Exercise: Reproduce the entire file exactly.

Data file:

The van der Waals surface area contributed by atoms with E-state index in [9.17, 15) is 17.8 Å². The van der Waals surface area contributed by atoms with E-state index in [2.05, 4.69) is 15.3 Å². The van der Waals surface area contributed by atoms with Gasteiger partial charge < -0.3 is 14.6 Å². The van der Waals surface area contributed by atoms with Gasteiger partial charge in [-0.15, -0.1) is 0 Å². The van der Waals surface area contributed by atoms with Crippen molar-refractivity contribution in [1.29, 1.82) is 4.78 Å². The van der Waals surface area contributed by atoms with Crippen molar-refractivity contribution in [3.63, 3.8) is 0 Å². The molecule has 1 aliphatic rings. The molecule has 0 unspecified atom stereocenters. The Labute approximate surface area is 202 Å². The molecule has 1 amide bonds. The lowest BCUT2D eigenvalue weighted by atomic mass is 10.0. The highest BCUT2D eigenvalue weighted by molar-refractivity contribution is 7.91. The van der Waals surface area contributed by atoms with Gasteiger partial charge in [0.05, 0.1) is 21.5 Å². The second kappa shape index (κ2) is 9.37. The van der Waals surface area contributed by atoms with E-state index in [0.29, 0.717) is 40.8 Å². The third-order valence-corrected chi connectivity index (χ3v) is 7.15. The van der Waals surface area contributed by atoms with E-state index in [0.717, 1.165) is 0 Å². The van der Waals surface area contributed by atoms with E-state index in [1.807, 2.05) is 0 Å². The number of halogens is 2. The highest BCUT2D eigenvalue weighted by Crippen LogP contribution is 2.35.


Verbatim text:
The van der Waals surface area contributed by atoms with E-state index in [9.17, 15) is 17.8 Å². The van der Waals surface area contributed by atoms with E-state index in [2.05, 4.69) is 15.3 Å². The van der Waals surface area contributed by atoms with Gasteiger partial charge < -0.3 is 14.6 Å². The van der Waals surface area contributed by atoms with Gasteiger partial charge in [-0.15, -0.1) is 0 Å². The van der Waals surface area contributed by atoms with Crippen molar-refractivity contribution in [1.29, 1.82) is 4.78 Å². The van der Waals surface area contributed by atoms with Crippen molar-refractivity contribution in [3.63, 3.8) is 0 Å². The molecule has 1 aliphatic rings. The molecule has 0 unspecified atom stereocenters. The Labute approximate surface area is 202 Å². The molecule has 1 amide bonds. The lowest BCUT2D eigenvalue weighted by atomic mass is 10.0. The highest BCUT2D eigenvalue weighted by molar-refractivity contribution is 7.91. The van der Waals surface area contributed by atoms with Gasteiger partial charge in [0.05, 0.1) is 21.5 Å². The second kappa shape index (κ2) is 9.37. The van der Waals surface area contributed by atoms with E-state index in [0.29, 0.717) is 40.8 Å². The third-order valence-corrected chi connectivity index (χ3v) is 7.15. The van der Waals surface area contributed by atoms with E-state index in [0.717, 1.165) is 0 Å². The van der Waals surface area contributed by atoms with E-state index in [1.807, 2.05) is 0 Å². The number of halogens is 2. The highest BCUT2D eigenvalue weighted by Crippen LogP contribution is 2.35.